When I first started talking with my mom about joining/taking over Taylor’d Communication, I knew my assumption of ownership would really be in name only, since she had already been phasing out her clients (and because I don’t live in the same city). But then the question became whether I would actually even fully take over the business name. Or, more accurately, whether I would take over the full business name.
Here’s the thing: I didn’t want the ‘s.’
Mom’s business name was Taylor’d Communications–originally, Custom Taylor’d Communications, actually–and I am of the mind that “communication” should not be pluralized in this context. So, I wanted to rename the business Taylor’d Communication. My mom didn’t say much about this subtle change. My dad thought the change was unnecessary and silly. My college communication professor would be thinking of a way to give me mucho extra credit points (never mind that I graduated 15 years ago…and that the professor has long been retired).
Of the tidbits of wisdom I gleaned from my Rockhurst University education (go Hawks!), Dr. Weslynn Martin’s insistence that the misuse of “communications” should be punishable by jail time was one lesson I think of often. As a professor of communication, Dr. Martin was a stickler about this issue, and, as a student of communication, I followed suit.
Indeed, there are conflicting schools of thought about whether the ‘s’ is appropriate when referring to the realms of public relations and marketing and the like. But, among topical experts, the prevailing opinion is that use of the ‘s’ in this context is inaccurate. The basic understanding about the distinction is this: “communication” refers to the method of conveying messages and “communications” refers to conduits and systems, such as telephone lines and internet cables. So, as much as I love to gab on the phone and play around on the internet, I am decidedly not a “communications” gal. I am, however, a “communication” gal.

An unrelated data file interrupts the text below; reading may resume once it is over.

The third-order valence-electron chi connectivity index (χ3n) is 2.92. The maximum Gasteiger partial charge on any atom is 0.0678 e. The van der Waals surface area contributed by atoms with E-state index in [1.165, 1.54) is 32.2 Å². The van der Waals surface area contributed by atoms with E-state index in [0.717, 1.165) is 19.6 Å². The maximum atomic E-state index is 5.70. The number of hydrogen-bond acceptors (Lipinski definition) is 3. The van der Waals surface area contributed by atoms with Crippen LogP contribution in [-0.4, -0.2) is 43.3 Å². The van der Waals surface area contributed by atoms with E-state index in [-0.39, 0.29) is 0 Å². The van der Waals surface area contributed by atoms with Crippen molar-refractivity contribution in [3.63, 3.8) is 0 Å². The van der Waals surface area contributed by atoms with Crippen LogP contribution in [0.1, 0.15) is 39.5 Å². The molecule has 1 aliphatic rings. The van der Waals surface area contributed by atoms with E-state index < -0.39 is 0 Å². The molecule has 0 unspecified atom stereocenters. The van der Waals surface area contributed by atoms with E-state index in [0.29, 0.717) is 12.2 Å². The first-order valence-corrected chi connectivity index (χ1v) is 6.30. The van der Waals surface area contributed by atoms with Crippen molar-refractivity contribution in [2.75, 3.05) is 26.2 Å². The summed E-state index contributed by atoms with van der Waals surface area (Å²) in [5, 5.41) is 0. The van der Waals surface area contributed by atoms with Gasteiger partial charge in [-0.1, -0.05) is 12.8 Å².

To refer to this topic as ‘hotly debated’ may be a bit of an overstatement, but it’s certainly not something that everyone agrees on, even among those who are entrenched in the communication profession. Indeed, I know of several very reputable PR and mar/comm agencies, led by wonderfully capable executives, whose business names include “Communications.” And to each her own, of course.
But for me, I’m sticking with the non-‘s’ version in my business name. Mostly because I want my parents to feel like all that money they shelled out for my undergraduate education resulted in at least one nugget of knowledge on which I stand firm. (Now, the issue of ending a sentence with a preposition is another topic entirely…)
What is your opinion about the ‘s’ vs. no ‘s’ issue?
[Giving extra credit where extra credit is due: Thank you to Dr. Pete Bicak, my college advisor and favorite Rockhurst professor, for refreshing my memory on Weslynn Martin’s name when I emailed him yesterday. Hey, a gal can’t be expected to always remember both the class lessons and the name of the person who taught it to her!]